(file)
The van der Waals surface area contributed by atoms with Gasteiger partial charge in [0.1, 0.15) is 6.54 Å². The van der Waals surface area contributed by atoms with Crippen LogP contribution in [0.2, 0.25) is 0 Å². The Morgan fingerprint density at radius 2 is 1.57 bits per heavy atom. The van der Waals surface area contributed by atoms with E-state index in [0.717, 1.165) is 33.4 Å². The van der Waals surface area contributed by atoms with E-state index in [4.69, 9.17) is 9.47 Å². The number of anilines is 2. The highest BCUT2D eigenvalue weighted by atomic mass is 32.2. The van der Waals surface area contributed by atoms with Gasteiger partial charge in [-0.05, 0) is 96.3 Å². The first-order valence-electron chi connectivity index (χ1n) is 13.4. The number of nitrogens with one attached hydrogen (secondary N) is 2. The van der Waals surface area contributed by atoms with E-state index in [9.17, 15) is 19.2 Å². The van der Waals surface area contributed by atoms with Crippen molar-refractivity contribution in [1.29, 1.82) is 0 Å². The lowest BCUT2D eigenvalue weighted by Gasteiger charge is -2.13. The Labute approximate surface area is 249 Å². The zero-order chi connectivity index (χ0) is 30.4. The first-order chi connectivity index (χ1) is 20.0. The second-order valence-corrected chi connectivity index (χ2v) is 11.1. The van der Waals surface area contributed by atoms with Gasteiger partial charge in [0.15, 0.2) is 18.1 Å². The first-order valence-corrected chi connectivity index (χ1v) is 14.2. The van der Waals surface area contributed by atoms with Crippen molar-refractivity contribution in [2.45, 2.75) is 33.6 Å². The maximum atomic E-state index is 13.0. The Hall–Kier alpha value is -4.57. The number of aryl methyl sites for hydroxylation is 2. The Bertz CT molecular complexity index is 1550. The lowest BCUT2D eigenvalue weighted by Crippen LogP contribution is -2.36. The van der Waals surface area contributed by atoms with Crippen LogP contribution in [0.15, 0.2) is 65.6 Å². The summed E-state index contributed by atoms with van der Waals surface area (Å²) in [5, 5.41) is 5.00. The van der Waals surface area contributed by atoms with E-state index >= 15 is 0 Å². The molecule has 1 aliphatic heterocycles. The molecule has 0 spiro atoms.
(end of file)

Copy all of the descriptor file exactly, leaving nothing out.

The van der Waals surface area contributed by atoms with Gasteiger partial charge in [0.1, 0.15) is 6.54 Å². The van der Waals surface area contributed by atoms with Crippen LogP contribution in [0.2, 0.25) is 0 Å². The Morgan fingerprint density at radius 2 is 1.57 bits per heavy atom. The van der Waals surface area contributed by atoms with E-state index in [0.717, 1.165) is 33.4 Å². The van der Waals surface area contributed by atoms with E-state index in [4.69, 9.17) is 9.47 Å². The number of anilines is 2. The highest BCUT2D eigenvalue weighted by atomic mass is 32.2. The van der Waals surface area contributed by atoms with Gasteiger partial charge in [-0.05, 0) is 96.3 Å². The first-order valence-electron chi connectivity index (χ1n) is 13.4. The number of nitrogens with one attached hydrogen (secondary N) is 2. The van der Waals surface area contributed by atoms with E-state index in [9.17, 15) is 19.2 Å². The van der Waals surface area contributed by atoms with Crippen molar-refractivity contribution in [1.29, 1.82) is 0 Å². The lowest BCUT2D eigenvalue weighted by Gasteiger charge is -2.13. The Labute approximate surface area is 249 Å². The zero-order chi connectivity index (χ0) is 30.4. The first-order chi connectivity index (χ1) is 20.0. The second-order valence-corrected chi connectivity index (χ2v) is 11.1. The van der Waals surface area contributed by atoms with Gasteiger partial charge in [0.15, 0.2) is 18.1 Å². The first-order valence-corrected chi connectivity index (χ1v) is 14.2. The van der Waals surface area contributed by atoms with Crippen molar-refractivity contribution in [2.45, 2.75) is 33.6 Å². The maximum atomic E-state index is 13.0. The Hall–Kier alpha value is -4.57. The number of aryl methyl sites for hydroxylation is 2. The Bertz CT molecular complexity index is 1550. The lowest BCUT2D eigenvalue weighted by Crippen LogP contribution is -2.36. The van der Waals surface area contributed by atoms with Crippen LogP contribution in [0.15, 0.2) is 65.6 Å². The summed E-state index contributed by atoms with van der Waals surface area (Å²) in [5, 5.41) is 5.00. The van der Waals surface area contributed by atoms with E-state index >= 15 is 0 Å². The molecule has 1 aliphatic heterocycles. The molecule has 0 spiro atoms.